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excuse me if this is duplicate -- this came back to me.
i haven't properly introduced myself yet, so quickly:
my name is kate, i work for a small software company
in san jose, and i'm fairly new to tech writing.
my education has been (and continues to be) in
languages and linguistics, and i envision myself
someday returning to academia, tech writing experience
and all, wiser and grayer for it.
that having been said, please allow me to pick your
Helen Obaze spake thusly:
>- If a chapter has minor revisions (less than half of the chapter has
>changed), I just reprint the revised pages. <snip>
i really like this idea, and would love to apply it to
my bugaboo project, which is the installation manual
for our software. unfortunately, the idea has not gone
over well with those who know our customers the best.
the deal is this: our software has a really icky (yes,
a technical term) installation process, and we have a
team of implementation specialists who visit each site
to make sure the databases are all set up properly, etc.
they all rely heavily on the information in the
installation manual, and what's more, they frequently
want to add new information or simply document it all
better. now we get to the issue of constant revisions.
the implementations team needs frequent updates to this
material, sometimes for very minor changes. (and no one
here seems to like the idea of binders and loose paper.)
the problem is, we've been accustomed to supplying our
customers with this same installation manual, except
for them, it's more of a user reference. definitely
not weekend reading for the technophobe, and not likely
to be useful in its entirety to anyone but us. it boils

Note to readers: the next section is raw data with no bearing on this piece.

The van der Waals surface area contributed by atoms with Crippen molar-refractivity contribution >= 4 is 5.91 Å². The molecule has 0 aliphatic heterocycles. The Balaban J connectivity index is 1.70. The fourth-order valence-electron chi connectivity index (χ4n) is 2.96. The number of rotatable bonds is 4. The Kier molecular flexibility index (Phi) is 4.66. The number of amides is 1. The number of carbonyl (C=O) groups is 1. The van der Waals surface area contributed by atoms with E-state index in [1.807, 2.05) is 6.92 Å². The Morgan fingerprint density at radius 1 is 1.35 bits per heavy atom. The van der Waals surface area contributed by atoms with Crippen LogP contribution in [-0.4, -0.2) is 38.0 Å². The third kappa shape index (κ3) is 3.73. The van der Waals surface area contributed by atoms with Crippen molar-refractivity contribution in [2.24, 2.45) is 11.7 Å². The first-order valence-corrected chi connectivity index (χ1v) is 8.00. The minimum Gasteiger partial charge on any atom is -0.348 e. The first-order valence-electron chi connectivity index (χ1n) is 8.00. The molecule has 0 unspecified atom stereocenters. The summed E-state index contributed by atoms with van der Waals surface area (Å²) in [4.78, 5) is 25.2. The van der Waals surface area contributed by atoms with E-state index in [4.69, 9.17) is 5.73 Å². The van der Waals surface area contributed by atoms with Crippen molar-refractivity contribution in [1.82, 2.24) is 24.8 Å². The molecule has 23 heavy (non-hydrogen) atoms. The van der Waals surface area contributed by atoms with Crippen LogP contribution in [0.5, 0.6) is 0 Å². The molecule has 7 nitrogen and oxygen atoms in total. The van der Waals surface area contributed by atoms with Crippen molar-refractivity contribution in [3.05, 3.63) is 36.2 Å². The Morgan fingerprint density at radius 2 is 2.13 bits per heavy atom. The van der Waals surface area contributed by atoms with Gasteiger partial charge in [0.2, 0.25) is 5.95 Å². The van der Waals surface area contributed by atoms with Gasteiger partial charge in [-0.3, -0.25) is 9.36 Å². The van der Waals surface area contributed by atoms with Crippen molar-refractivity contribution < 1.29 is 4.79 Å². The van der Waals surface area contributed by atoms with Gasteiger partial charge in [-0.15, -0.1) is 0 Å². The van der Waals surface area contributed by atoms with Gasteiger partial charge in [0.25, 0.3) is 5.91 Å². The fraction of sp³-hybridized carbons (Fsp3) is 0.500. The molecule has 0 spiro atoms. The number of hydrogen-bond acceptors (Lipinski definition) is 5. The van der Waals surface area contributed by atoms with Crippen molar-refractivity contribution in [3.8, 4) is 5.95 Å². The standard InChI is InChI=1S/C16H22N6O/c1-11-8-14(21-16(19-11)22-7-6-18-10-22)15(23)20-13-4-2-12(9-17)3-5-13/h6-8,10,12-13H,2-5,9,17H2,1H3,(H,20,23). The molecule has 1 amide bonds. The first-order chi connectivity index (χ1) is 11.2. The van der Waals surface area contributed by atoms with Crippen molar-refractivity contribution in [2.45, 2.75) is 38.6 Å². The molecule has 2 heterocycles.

down to my having to write for two very different
audiences at the same time.
so it seems logical to make two manuals -- a reference
guide for the adventurous user which is released with
each version of the software along with the other user
documentation, and an implementation manual for internal
use which is updated on a far more frequent basis, and
which would not require the same amount of sparkle and
marketing a user doc gets. what's the problem? well, it
means increasing my already-unrealistic workload, for
one thing. but i'm not one of the opponents. it's also
meeting with opposition from the old-timers (which means,
mind you, a mere three years at this company) who see
this as the beginning of an information gap between tech
support and users, which, they feel, will wind up adding
to the tech support load, not to mention alienating our
i think i'm probably not articulating their opposition
very well, but i'm hoping people on this list have had
to deal with something relatively similar and can share
some wisdom earned from their experiences. but i would
just like to hear some thoughts or suggestions from all.